But in an interview last week, Alonso-Poch and Holloman said the management contract was not competitive, though they compared prices with other charter-management companies. They said the management company was created at the suggestion of the school district, to better clarify Alonso-Pochs role with the school.
However, Tiffanie Pauline, who oversees charter schools for the district, said her office did not recommend a management company for Arts & Minds.
Some parents are supportive of Alonso-Poch, and worry that the controversy will damage the schools reputation. My child is happy there, said Jacqui Huggett, whose son is a senior. All this bad press isnt helping.
But several parents began noticing problems at the school last year. At a board meeting in January, the schools former principal, William Machado, expressed doubts about the schools practice of photocopying textbooks for the students, records show.
Holloman said Machado expanded the number of classes last year before ordering the necessary supplies, leading to the book shortage.
Tony Manning, who graduated from the school in June, said students had to purchase many of their own textbooks and were regularly given extra credit for bringing reams of paper. Manning, 18, dropped an Advanced Placement biology course after learning he would have to shell out $150 for the college-level text.
That was the norm, he said.
By April, Machado had resigned, citing his disagreement with management. He was replaced by Sawyer, who said he was not allowed to purchase textbooks and had no control over the schools finances.
I was building bridges with the parents, said Sawyer. But Manny Alonso-Poch and the governing board would not let me do my job.
As administrators leave the school, parents have begun raise questions about the board.
As recently as July 28, the school listed theater instructor Jorge Guerra-Castro as an at large board member though Guerra-Castro lives in Lima, Peru. Alonso-Poch said Guerra-Castro was one of the schools original founders, and he remained as an honorary board member after moving to Peru six years ago.
But Guerra-Castro told The Miami Herald that he has never been formally affiliated with the school and he was unaware of his purported board position until he was contacted by a reporter.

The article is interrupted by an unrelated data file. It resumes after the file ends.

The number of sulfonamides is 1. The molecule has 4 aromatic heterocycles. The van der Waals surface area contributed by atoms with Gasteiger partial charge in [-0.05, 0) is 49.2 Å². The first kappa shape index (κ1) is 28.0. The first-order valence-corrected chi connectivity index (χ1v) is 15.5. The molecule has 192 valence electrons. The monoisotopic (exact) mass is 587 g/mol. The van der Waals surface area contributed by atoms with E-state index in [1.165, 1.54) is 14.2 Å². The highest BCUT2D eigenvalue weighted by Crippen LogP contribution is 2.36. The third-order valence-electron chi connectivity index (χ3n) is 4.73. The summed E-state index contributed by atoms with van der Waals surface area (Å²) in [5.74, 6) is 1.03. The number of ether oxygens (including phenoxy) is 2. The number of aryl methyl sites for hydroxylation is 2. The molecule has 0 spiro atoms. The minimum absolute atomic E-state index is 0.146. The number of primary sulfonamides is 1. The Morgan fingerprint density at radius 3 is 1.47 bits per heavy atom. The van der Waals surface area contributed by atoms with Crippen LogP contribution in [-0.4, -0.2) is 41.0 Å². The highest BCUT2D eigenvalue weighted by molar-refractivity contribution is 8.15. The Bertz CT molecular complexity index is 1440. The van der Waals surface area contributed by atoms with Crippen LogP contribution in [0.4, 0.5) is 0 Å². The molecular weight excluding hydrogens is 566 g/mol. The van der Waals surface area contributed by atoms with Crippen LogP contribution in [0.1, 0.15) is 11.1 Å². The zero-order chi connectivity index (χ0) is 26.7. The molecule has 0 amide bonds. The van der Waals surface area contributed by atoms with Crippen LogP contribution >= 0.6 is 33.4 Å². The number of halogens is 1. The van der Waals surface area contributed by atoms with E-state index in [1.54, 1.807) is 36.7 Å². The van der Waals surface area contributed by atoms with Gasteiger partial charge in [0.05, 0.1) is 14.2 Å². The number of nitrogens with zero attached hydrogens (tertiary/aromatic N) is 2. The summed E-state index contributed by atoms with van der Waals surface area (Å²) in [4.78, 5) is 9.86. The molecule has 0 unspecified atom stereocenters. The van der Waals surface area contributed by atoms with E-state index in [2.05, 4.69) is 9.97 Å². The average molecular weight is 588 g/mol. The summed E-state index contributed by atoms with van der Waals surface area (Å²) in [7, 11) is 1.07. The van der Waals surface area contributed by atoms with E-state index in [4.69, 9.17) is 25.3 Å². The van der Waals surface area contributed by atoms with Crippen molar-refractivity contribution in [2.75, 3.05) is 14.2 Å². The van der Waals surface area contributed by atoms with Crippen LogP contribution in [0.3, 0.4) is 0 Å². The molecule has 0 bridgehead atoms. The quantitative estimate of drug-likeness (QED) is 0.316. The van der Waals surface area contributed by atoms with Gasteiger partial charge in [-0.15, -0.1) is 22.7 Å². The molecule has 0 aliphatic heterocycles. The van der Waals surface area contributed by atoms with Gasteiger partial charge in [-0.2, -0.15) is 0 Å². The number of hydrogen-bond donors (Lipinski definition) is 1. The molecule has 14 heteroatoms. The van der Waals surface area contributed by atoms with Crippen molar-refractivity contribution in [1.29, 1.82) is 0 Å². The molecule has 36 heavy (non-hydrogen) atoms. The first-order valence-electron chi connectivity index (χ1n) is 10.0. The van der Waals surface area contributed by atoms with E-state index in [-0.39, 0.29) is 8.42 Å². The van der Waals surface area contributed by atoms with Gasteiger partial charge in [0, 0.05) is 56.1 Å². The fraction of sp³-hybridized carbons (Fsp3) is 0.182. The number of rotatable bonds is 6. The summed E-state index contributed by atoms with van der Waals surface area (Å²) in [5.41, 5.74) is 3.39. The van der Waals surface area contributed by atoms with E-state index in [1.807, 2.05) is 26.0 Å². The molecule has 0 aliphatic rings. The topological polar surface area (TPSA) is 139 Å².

Very bizarre, said Guerra-Castro. He said he gave informal advice to Alonso-Poch when he was planning Arts & Minds, but Guerra-Castro never agreed to be on the board. I have no idea whats going on.
Alonso-Pochs response: Thats shocking to me that he would say that.
Dr. Jose Noy, a Miami physician, was also listed as a board member until July; however, Noy did not attend any board meetings for at least 2½ years, records show. Noy did not return phone calls seeking comment.
The questions at Arts & Minds have now drawn the attention of the Miami-Dade school district, which said it will examine the schools practices in the coming months.
On Sept. 22, district officials cited the school for charging fees to students for basic classes such as English, social studies and math classes charter schools, like public schools, must provide free of charge.
Arts & Minds now must account for all of the fees it collected since 2007. The school must reimburse any students who were wrongly charged, or the schools funding could be withheld.
The schools new principal, Jorge Suarez, said he believes all the fees were legitimate, but some were labeled incorrectly, making them appear improper.
Manning, the A&M graduate who now attends Florida State University, said he and his former classmates should be reimbursed.
I want my money back, he said. I want justice to be served.